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LADEE
kenny
post Feb 1 2014, 11:08 AM
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LRO photographed LADEE passing underneath it. They also managed to reconstruct a better image from the blur, showing features on the spacecraft. Very nice...

Ladee from LRO
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Explorer1
post Apr 2 2014, 03:39 AM
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Teleconference this Thursday about the extended science and EOM.

http://www.nasa.gov/ames/nasa-to-host-medi...ed-moon-impact/
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Phil Stooke
post Apr 15 2014, 11:28 PM
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LADEE tweeted that it survived the eclipse.

Phil


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djellison
post Apr 15 2014, 11:38 PM
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There's a great display that will autonomously flick between realtime telemetry driven and predicted trajectory

http://ladeestk.sci.gsfc.nasa.gov/preview.cgi

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dilo
post Apr 16 2014, 01:31 PM
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QUOTE (djellison @ Apr 15 2014, 11:38 PM) *
There's a great display that will autonomously flick between realtime telemetry driven and predicted trajectory

Cool indeed! Until this morning (08 UT) periaxis was a mere 5.19 km above nominal surface:
Attached Image

Now connection appear impossible for me (timeout expiring), do someone knows more recen informations?

NOTE: I was able to re-connect few minutes ago, exactly near the new periaxis! at 15:35 it was 5.29km (slightly increased)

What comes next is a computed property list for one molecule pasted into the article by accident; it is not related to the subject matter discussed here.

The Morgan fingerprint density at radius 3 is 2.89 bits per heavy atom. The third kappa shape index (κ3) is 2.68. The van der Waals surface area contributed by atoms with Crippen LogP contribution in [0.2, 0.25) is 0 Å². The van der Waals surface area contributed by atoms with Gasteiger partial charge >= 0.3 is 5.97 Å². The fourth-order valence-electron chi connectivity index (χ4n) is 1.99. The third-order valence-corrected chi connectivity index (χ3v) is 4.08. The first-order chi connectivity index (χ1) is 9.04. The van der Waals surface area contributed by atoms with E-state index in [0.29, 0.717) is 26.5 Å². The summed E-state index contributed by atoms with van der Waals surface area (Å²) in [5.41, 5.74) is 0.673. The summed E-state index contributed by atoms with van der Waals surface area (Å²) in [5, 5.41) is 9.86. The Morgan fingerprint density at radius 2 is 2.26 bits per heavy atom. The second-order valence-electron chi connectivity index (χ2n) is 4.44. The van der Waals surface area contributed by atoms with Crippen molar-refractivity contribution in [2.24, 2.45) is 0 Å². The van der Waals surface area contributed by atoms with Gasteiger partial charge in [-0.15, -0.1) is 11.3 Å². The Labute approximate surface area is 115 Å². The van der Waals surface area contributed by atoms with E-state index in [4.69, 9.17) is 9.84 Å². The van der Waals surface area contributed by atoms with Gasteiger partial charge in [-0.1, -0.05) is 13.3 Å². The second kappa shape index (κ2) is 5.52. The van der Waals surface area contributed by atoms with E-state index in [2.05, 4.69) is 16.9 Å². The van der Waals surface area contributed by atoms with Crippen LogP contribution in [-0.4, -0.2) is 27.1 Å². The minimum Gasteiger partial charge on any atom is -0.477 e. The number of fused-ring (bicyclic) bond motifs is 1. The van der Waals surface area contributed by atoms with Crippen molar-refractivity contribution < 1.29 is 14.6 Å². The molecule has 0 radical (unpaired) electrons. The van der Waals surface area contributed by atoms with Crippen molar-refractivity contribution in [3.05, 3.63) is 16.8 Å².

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gwiz
post Apr 18 2014, 09:54 AM
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It's down, no details from NASA yet but someone's tweeted Sundman crater.
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Phil Stooke
post Apr 18 2014, 01:01 PM
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Yes, Thursday evening California time, Friday morning UT. Sundman crater is just north of Orientale, near Einstein crater and only just on the far side. Details were from Astrogator.

Phil



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Phil Stooke
post Sep 18 2014, 07:20 PM
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I added LADEE (extreme right edge) and Chang'E 3 to my fake olde-time lunar map with landing and impact sites:

http://publish.uwo.ca/~pjstooke/vehiculum.jpg

Phil


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Phil Stooke
post Oct 28 2014, 08:20 PM
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LADEE imaged by LROC.

http://lroc.sese.asu.edu/posts/822

Here's a finder image to locate the site.

Phil

Attached Image


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Explorer1
post Jun 18 2015, 06:24 PM
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Looks like an old mystery may have been solved: http://www.nature.com/nature/journal/v522/...ature14479.html
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dinos
post Jul 7 2015, 09:46 AM
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QUOTE (Explorer1 @ Jun 18 2015, 07:24 PM) *
Looks like an old mystery may have been solved: http://www.nature.com/nature/journal/v522/...ature14479.html

interesting but i don't think so... is there any additional source?


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Phil Stooke
post Jul 7 2015, 12:01 PM
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It's Nature... it is an additional source all by itself.